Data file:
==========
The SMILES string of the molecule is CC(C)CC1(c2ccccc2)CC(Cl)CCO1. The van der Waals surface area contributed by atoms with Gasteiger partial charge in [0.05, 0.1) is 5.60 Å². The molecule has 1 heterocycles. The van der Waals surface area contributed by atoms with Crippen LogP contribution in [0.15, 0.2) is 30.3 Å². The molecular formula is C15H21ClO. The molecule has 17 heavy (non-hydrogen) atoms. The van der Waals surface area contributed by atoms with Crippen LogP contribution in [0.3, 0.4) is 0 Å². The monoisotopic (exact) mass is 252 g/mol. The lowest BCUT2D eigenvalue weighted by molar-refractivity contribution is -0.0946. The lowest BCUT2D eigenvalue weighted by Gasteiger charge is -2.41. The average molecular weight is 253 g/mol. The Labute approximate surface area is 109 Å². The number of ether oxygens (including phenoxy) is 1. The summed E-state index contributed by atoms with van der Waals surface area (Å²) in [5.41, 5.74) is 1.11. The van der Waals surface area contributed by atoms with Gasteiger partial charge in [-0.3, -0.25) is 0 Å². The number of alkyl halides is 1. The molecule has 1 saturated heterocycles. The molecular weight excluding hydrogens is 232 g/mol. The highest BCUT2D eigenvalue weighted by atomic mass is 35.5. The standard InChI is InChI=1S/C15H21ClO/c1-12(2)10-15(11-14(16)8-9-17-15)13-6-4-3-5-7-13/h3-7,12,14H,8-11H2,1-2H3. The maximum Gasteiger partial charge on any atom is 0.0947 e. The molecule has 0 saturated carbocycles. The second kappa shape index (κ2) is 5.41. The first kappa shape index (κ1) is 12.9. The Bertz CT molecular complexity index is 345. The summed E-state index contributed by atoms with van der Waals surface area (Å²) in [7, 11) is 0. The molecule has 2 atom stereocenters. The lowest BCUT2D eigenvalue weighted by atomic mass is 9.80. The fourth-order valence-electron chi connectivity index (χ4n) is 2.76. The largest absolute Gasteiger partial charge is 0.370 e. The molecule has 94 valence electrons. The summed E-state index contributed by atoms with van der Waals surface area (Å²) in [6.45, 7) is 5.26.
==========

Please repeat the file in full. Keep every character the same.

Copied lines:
The SMILES string of the molecule is CC(C)CC1(c2ccccc2)CC(Cl)CCO1. The van der Waals surface area contributed by atoms with Gasteiger partial charge in [0.05, 0.1) is 5.60 Å². The molecule has 1 heterocycles. The van der Waals surface area contributed by atoms with Crippen LogP contribution in [0.15, 0.2) is 30.3 Å². The molecular formula is C15H21ClO. The molecule has 17 heavy (non-hydrogen) atoms. The van der Waals surface area contributed by atoms with Crippen LogP contribution in [0.3, 0.4) is 0 Å². The monoisotopic (exact) mass is 252 g/mol. The lowest BCUT2D eigenvalue weighted by molar-refractivity contribution is -0.0946. The lowest BCUT2D eigenvalue weighted by Gasteiger charge is -2.41. The average molecular weight is 253 g/mol. The Labute approximate surface area is 109 Å². The number of ether oxygens (including phenoxy) is 1. The summed E-state index contributed by atoms with van der Waals surface area (Å²) in [5.41, 5.74) is 1.11. The van der Waals surface area contributed by atoms with Gasteiger partial charge in [-0.3, -0.25) is 0 Å². The number of alkyl halides is 1. The molecule has 1 saturated heterocycles. The molecular weight excluding hydrogens is 232 g/mol. The highest BCUT2D eigenvalue weighted by atomic mass is 35.5. The standard InChI is InChI=1S/C15H21ClO/c1-12(2)10-15(11-14(16)8-9-17-15)13-6-4-3-5-7-13/h3-7,12,14H,8-11H2,1-2H3. The maximum Gasteiger partial charge on any atom is 0.0947 e. The molecule has 0 saturated carbocycles. The second kappa shape index (κ2) is 5.41. The first kappa shape index (κ1) is 12.9. The Bertz CT molecular complexity index is 345. The summed E-state index contributed by atoms with van der Waals surface area (Å²) in [7, 11) is 0. The molecule has 2 atom stereocenters. The lowest BCUT2D eigenvalue weighted by atomic mass is 9.80. The fourth-order valence-electron chi connectivity index (χ4n) is 2.76. The largest absolute Gasteiger partial charge is 0.370 e. The molecule has 94 valence electrons. The summed E-state index contributed by atoms with van der Waals surface area (Å²) in [6.45, 7) is 5.26.